Figure 1 – Balancing Cost vs Performance

Barriers and Boundaries

In the context of computer security I&W, a barrier is defined as a computer resource or process that when used, misused or compromised suggest that a security breach or operating system misuse may be occurring or has been attempted. An example of this on a UNIX system is the use or creation of a /.rhosts file which can allow a host to act in a privileged role. Typically barriers are provided at the operating system or kernel level.

A boundary is defined as a computer resource or process that when used, misused or compromised indicates that the site’s security policy may have been violated. A boundary may or may not have any direct relationship to the security posture of a system. An example of this on an NT system could be the clearing of the event log without saving a copy for historical purposes. The primary difference between a barrier and a boundary is that a barrier is operating system specific and affects system security. A boundary is organization specific and has more to do with policy instead of security.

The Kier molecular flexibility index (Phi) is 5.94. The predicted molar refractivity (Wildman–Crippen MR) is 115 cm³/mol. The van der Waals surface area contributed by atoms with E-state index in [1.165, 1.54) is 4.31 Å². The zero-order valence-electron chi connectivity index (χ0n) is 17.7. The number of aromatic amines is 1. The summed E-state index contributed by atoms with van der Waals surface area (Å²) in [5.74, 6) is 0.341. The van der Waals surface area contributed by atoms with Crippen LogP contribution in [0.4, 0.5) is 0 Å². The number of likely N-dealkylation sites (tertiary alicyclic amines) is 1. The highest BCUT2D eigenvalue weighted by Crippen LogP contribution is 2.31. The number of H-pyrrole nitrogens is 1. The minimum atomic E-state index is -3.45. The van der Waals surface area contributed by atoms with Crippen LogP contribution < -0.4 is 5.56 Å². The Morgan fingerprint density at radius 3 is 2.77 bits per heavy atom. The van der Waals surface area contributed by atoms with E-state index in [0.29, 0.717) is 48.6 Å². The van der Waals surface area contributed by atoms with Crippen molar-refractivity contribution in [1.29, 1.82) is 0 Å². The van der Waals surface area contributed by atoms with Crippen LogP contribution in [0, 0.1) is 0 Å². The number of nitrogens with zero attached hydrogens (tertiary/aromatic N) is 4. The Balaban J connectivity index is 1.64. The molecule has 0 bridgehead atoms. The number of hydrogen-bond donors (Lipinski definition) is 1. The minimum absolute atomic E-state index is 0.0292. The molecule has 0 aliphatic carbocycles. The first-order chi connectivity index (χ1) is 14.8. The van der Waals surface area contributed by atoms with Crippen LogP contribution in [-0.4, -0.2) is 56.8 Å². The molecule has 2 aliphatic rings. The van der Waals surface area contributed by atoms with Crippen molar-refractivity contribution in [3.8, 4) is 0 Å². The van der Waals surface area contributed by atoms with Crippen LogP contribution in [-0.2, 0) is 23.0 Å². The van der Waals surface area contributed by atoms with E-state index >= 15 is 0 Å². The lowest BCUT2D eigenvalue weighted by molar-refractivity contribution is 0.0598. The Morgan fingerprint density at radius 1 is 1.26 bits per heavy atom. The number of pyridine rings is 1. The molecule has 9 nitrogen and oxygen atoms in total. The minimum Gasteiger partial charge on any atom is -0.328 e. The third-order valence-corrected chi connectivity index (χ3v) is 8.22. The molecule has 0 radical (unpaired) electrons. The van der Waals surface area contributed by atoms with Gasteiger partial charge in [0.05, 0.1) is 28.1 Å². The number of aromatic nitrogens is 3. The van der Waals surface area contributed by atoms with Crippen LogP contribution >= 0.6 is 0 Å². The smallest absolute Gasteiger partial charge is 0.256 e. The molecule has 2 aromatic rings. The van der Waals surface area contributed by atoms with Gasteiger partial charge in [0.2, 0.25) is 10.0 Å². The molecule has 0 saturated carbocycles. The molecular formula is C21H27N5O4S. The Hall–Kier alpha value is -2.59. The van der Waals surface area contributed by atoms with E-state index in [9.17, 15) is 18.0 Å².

The categorization of events into barriers and boundaries is crucial to the SIW process. Great effort should be taken to assure that the triggering of a barrier or boundary can be clearly and unambiguously activated. This is accomplished by the painstaking historical analysis of computer usage and the correct use of level of significance. The division of events into barriers and boundaries is significant in the response afforded the breach of either. Since barriers are typically associated with attacks against the operating system, an aggressive response may need to take place. Boundaries, on the other hand, may require a less aggressive stance.